Russell G. Rowan, 87, Burbank accountant active in community organizations. A native of Oak Park, Ill., Rowan studied accounting at the University of Chicago, the Lewis Business Institute in Chicago and Northwestern University. During World War II, he served as an auditor for the U.S. Department of War. He moved to Los Angeles to establish his accounting business. He was still working as a public accountant from his Burbank office when he died. Rowan was active in Lions Clubs for 50 years, serving as local president and attending more than 25 international conventions around the world. Also a Mason, he was a 32-degree life member of the Pasadena Scottish Rite and a life member of Al Malaikah Shrine Temple. On Saturday of congestive heart failure.
Otto Teller; Fly Fisherman and Conservationist
Otto Teller, 90, fly fisherman and conservationist who helped establish fishing groups and nature reserves. Born in Cleveland, Teller attended UC Berkeley and served in the Army Air Corps during World War II. He worked to create nature reserves in Sonoma County and in southern Montana. He was a founding member and former president of Trout Unlimited, helped create the American League of Anglers and was the first president of the Salmonid Foundation. On Tuesday in Sonoma, Calif.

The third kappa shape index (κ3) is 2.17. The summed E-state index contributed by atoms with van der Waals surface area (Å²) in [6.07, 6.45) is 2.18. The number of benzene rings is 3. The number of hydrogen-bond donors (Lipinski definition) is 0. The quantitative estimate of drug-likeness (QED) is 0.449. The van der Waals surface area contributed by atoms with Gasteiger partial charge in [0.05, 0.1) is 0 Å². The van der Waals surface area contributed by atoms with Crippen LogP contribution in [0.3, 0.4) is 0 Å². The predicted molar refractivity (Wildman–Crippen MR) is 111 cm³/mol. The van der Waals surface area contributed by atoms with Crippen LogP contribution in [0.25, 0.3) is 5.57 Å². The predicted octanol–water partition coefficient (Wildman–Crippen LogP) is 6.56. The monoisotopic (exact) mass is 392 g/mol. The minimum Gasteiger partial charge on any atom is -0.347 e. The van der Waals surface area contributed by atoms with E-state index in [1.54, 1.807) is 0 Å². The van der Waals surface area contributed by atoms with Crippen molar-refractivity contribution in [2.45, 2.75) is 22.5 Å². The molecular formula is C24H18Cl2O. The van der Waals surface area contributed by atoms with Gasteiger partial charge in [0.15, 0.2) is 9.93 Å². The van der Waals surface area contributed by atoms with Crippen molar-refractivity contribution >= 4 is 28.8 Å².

Matt Reese; Political Consultant to the Kennedys
Matt Reese, 71, political consultant who gained national fame promoting Sen. John F. Kennedy for president. A veteran of more than 450 political campaigns over his career, Reese was the organizer of volunteers for Kennedy in West Virginia's Democratic presidential primary in 1960. He marshaled enough grass-roots support to capture the state for Kennedy, demonstrating that the senator's Catholicism would probably not prevent him from being elected president. Four years later, Reese ran the voter registration division of the Democratic National Committee, adding 4 million voters to the rolls. Among candidates he helped put in office were Sen. Edward M. Kennedy, Sen. Robert F. Kennedy, John Glenn, and former House Speaker Thomas P. "Tip" O'Neill Jr. He was one of the first to combine polling, demographic data and computer techniques to identify issues important to voters. On Tuesday in McLean, Va., of a heart attack after suffering from lung cancer.